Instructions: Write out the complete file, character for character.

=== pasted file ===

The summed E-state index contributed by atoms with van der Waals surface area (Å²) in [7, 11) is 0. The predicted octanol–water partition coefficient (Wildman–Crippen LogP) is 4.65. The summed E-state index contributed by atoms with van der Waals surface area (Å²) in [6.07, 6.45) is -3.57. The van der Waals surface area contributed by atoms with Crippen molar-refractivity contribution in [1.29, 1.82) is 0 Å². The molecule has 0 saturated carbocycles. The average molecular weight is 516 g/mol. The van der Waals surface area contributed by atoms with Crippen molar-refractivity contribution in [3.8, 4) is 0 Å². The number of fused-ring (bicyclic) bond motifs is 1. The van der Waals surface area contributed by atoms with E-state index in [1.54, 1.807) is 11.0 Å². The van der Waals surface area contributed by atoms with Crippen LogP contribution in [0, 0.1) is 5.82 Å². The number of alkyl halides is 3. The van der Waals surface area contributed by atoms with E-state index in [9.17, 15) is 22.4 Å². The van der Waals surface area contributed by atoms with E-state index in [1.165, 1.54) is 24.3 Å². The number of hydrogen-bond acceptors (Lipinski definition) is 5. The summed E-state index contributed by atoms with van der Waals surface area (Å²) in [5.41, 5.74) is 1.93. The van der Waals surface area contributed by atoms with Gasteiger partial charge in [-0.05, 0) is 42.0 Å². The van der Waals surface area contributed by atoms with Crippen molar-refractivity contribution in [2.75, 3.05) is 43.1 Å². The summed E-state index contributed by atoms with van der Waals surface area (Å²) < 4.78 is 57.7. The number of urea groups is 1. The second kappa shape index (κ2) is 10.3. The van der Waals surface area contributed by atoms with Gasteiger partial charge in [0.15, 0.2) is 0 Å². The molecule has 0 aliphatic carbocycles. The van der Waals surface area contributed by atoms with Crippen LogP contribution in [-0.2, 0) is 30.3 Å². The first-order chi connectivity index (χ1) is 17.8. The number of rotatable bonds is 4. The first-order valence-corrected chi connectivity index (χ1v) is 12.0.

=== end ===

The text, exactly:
The summed E-state index contributed by atoms with van der Waals surface area (Å²) in [7, 11) is 0. The predicted octanol–water partition coefficient (Wildman–Crippen LogP) is 4.65. The summed E-state index contributed by atoms with van der Waals surface area (Å²) in [6.07, 6.45) is -3.57. The van der Waals surface area contributed by atoms with Crippen molar-refractivity contribution in [1.29, 1.82) is 0 Å². The molecule has 0 saturated carbocycles. The average molecular weight is 516 g/mol. The van der Waals surface area contributed by atoms with Crippen molar-refractivity contribution in [3.8, 4) is 0 Å². The number of fused-ring (bicyclic) bond motifs is 1. The van der Waals surface area contributed by atoms with E-state index in [1.54, 1.807) is 11.0 Å². The van der Waals surface area contributed by atoms with Crippen LogP contribution in [0, 0.1) is 5.82 Å². The number of alkyl halides is 3. The van der Waals surface area contributed by atoms with E-state index in [9.17, 15) is 22.4 Å². The van der Waals surface area contributed by atoms with E-state index in [1.165, 1.54) is 24.3 Å². The number of hydrogen-bond acceptors (Lipinski definition) is 5. The summed E-state index contributed by atoms with van der Waals surface area (Å²) in [5.41, 5.74) is 1.93. The van der Waals surface area contributed by atoms with Gasteiger partial charge in [-0.05, 0) is 42.0 Å². The van der Waals surface area contributed by atoms with Crippen molar-refractivity contribution in [2.75, 3.05) is 43.1 Å². The summed E-state index contributed by atoms with van der Waals surface area (Å²) < 4.78 is 57.7. The number of urea groups is 1. The second kappa shape index (κ2) is 10.3. The van der Waals surface area contributed by atoms with Gasteiger partial charge in [0.15, 0.2) is 0 Å². The molecule has 0 aliphatic carbocycles. The van der Waals surface area contributed by atoms with Crippen LogP contribution in [-0.2, 0) is 30.3 Å². The first-order chi connectivity index (χ1) is 17.8. The number of rotatable bonds is 4. The first-order valence-corrected chi connectivity index (χ1v) is 12.0.